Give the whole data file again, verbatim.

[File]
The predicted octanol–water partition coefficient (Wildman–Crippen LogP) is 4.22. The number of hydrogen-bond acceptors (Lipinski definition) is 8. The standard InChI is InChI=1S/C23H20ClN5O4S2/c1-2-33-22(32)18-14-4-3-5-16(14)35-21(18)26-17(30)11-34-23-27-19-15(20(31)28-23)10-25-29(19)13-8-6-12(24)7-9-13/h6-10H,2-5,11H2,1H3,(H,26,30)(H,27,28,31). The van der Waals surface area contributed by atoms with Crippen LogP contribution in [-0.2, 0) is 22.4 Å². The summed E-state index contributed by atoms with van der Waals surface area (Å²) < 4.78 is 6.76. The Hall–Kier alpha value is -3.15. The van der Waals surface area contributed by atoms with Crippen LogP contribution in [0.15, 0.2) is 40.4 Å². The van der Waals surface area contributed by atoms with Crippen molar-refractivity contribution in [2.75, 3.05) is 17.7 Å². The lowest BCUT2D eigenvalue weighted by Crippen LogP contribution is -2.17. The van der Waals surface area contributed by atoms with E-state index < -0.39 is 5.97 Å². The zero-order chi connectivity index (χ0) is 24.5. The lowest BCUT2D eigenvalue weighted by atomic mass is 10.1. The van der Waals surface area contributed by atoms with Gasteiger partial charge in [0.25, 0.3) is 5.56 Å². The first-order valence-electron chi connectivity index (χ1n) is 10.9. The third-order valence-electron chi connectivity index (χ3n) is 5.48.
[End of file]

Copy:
The predicted octanol–water partition coefficient (Wildman–Crippen LogP) is 4.22. The number of hydrogen-bond acceptors (Lipinski definition) is 8. The standard InChI is InChI=1S/C23H20ClN5O4S2/c1-2-33-22(32)18-14-4-3-5-16(14)35-21(18)26-17(30)11-34-23-27-19-15(20(31)28-23)10-25-29(19)13-8-6-12(24)7-9-13/h6-10H,2-5,11H2,1H3,(H,26,30)(H,27,28,31). The van der Waals surface area contributed by atoms with Crippen LogP contribution in [-0.2, 0) is 22.4 Å². The summed E-state index contributed by atoms with van der Waals surface area (Å²) < 4.78 is 6.76. The Hall–Kier alpha value is -3.15. The van der Waals surface area contributed by atoms with Crippen LogP contribution in [0.15, 0.2) is 40.4 Å². The van der Waals surface area contributed by atoms with Crippen molar-refractivity contribution in [2.75, 3.05) is 17.7 Å². The lowest BCUT2D eigenvalue weighted by Crippen LogP contribution is -2.17. The van der Waals surface area contributed by atoms with E-state index < -0.39 is 5.97 Å². The zero-order chi connectivity index (χ0) is 24.5. The lowest BCUT2D eigenvalue weighted by atomic mass is 10.1. The van der Waals surface area contributed by atoms with Gasteiger partial charge in [0.25, 0.3) is 5.56 Å². The first-order valence-electron chi connectivity index (χ1n) is 10.9. The third-order valence-electron chi connectivity index (χ3n) is 5.48.